If you agree with the claim that in some places trees and other vegetative material need to be removed for fuels reduction or removal of hazard trees, then the question becomes what to do with it? What are the alternatives to burning piles? It would be using the material in some way.
Larger material can go to a mill, if there is a mill. Many parts of the west have minimal or no mill capacity within a cost-effective distance.
Folks have been exploring alternative ways of dealing with the material, as we have outlined in other posts. Selling logs to Korea, bioenergy plants, and others. I’ve told the story before that when Boulder Colorado young innovators were thinking of ways to make products from dead lodgepole, representatives from environmental groups told them they would resist these efforts because they felt if a market developed, the Forest Service would overcut. It seems to me that there are alternative ways to deal with mistrust.. such as an agreed upon certification system that this is indeed “waste” that would otherwise be burned. We do have a history of forest certification with third party audits and chains of custody which could provide some assurance. On the other hand, certification carries no small amount of cost, and right now alternatives to burning do not always break even, let alone make a profit.
There is also the private versus federal land issue- even if markets were developed just for material from private land, that would still help out many people and governments paying for hazardous fuel mitigation. So perhaps there is no opposition from environmental groups (and perhaps support?) for development of technologies and markets for private land. Conceivably, if we have a log export ban we could also have a small material use ban. Perhaps such a ban would seem like a waste of government resources, but the Sierra Club has maintained a policy of no commercial timber sales on National Forests for many years and continues to do so.
Many people have been talking about and spent many research and technology development dollars, in the pursuit of this Small Diameter Grail for many years..my first experience was in the early 80’s, when there was talk of building a waferboard plant for dead lodgepole in Chiloquin, Oregon. And I’m sure the need existed before then. We were perhaps less aware of the negative carbon effects of burning. Climate change adaptation (need for fuel treatments) and mitigation are new concerns.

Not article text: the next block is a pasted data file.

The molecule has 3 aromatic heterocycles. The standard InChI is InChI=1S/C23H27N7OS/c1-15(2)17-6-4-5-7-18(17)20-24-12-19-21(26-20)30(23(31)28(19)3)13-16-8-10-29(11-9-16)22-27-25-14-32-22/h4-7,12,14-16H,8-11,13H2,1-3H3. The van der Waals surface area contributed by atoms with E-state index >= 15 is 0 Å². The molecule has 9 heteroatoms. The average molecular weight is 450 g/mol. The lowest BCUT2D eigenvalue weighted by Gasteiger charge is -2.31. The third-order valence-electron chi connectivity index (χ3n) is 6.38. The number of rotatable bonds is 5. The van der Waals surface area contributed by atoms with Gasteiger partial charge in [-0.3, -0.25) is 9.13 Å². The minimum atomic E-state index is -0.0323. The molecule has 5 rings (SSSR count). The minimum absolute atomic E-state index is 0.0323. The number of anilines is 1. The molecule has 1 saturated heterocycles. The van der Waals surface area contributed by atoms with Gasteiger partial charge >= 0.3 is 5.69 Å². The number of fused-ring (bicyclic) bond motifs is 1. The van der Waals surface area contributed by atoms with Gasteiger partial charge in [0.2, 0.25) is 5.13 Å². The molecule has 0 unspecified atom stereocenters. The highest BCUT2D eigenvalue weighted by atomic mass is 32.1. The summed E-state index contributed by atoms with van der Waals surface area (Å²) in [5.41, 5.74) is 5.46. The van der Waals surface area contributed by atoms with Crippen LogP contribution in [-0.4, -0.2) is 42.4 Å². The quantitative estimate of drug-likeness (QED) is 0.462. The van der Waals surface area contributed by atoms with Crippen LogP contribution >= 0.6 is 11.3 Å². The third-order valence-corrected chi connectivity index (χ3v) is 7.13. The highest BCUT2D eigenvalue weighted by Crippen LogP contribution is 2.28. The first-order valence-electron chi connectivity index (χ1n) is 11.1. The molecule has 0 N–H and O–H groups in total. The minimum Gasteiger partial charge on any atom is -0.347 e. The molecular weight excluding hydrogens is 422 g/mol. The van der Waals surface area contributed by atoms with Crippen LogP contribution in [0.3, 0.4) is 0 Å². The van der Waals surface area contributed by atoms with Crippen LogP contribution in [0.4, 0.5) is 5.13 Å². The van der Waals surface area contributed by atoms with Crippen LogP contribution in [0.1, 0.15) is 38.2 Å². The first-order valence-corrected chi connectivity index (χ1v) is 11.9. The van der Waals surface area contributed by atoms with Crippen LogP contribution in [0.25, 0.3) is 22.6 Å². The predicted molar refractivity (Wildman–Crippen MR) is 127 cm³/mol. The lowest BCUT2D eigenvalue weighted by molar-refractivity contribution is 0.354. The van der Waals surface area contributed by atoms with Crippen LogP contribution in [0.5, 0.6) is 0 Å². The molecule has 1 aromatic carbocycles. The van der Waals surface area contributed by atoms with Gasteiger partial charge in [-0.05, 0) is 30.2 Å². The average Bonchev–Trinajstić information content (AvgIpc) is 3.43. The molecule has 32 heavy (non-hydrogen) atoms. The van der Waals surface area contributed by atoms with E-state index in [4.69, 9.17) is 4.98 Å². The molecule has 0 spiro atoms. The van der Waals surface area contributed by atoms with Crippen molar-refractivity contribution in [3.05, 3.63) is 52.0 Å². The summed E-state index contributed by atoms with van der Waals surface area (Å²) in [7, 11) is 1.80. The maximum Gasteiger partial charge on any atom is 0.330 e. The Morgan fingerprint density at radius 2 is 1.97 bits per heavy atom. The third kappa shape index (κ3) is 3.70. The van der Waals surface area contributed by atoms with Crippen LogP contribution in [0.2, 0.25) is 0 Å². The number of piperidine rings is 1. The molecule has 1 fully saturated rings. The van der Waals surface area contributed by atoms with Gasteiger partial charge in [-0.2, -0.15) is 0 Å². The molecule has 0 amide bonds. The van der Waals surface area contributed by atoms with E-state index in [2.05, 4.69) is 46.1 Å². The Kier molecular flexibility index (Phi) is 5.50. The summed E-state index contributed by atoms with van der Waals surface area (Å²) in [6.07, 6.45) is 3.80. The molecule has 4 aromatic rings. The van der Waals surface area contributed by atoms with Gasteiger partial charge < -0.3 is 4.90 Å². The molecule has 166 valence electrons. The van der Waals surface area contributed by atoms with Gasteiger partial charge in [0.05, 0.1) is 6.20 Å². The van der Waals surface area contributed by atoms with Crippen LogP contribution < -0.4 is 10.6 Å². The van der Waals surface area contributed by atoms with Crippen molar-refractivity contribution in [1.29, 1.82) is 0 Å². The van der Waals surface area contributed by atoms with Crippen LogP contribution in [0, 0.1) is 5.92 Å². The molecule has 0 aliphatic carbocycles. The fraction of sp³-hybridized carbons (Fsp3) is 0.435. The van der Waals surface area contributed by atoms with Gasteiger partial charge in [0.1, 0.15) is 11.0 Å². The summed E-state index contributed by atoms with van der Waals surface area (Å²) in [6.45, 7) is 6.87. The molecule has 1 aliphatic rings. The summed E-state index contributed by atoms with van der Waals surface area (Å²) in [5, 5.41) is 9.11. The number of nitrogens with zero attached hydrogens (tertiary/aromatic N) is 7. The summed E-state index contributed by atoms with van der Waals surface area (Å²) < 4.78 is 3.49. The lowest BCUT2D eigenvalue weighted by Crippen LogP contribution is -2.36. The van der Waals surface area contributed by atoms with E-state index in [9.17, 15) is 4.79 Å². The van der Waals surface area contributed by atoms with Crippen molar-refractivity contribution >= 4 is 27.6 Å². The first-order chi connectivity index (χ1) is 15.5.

What I’ve noticed in some of the dialogue around this at the international and national level is that “biomass” is a broad category that includes energy crops, plant and animal wastes, and many other things. So it’s hard to say anything definitive because people are talking about different things at different scales, and usually not specific to a place. For this series, I’d like to focus on wood waste that is a byproduct of other activities, the most common being timber harvest and fuel treatment thinnings.
We can think about these ideas as we explore further. Today’s story is from the Capital Press, via the Forest Business Network.
ESTACADA, Ore. — An excavator rumbled over a pile of dead tree branches, limbs and woody debris in the Mt. Hood National Forest east of Estacada, Ore., where the Riverside Fire began Sept. 8 and quickly enveloped 138,054 acres.
Next to the pile sat the Tigercat 6050 carbonator, a tank-like mobile machine designed to convert organic biomass such as forest brush and slash into biochar, a carbon-rich soil amendment with serious potential for Northwest farms.
“Black gold,” remarked Kraig Kidwell, regional timber contracting officer for the U.S. Forest Service, as he grabbed a handful of grainy, jet-black biochar. “We’re taking a waste product and creating something usable.”
Kidwell watched alongside Phil Monsanto, West Zone silviculturist for the national forest, as the excavator dropped several loads of slash into the open top of the carbonator, flames barely visible as they peeked out of the vessel.
To the best of anyone’s knowledge, it is the first time federal land managers have incorporated making biochar as part of a wildfire cleanup project.
“We have so much of this slash, we just wanted to find other ways to manage it,” Monsanto said.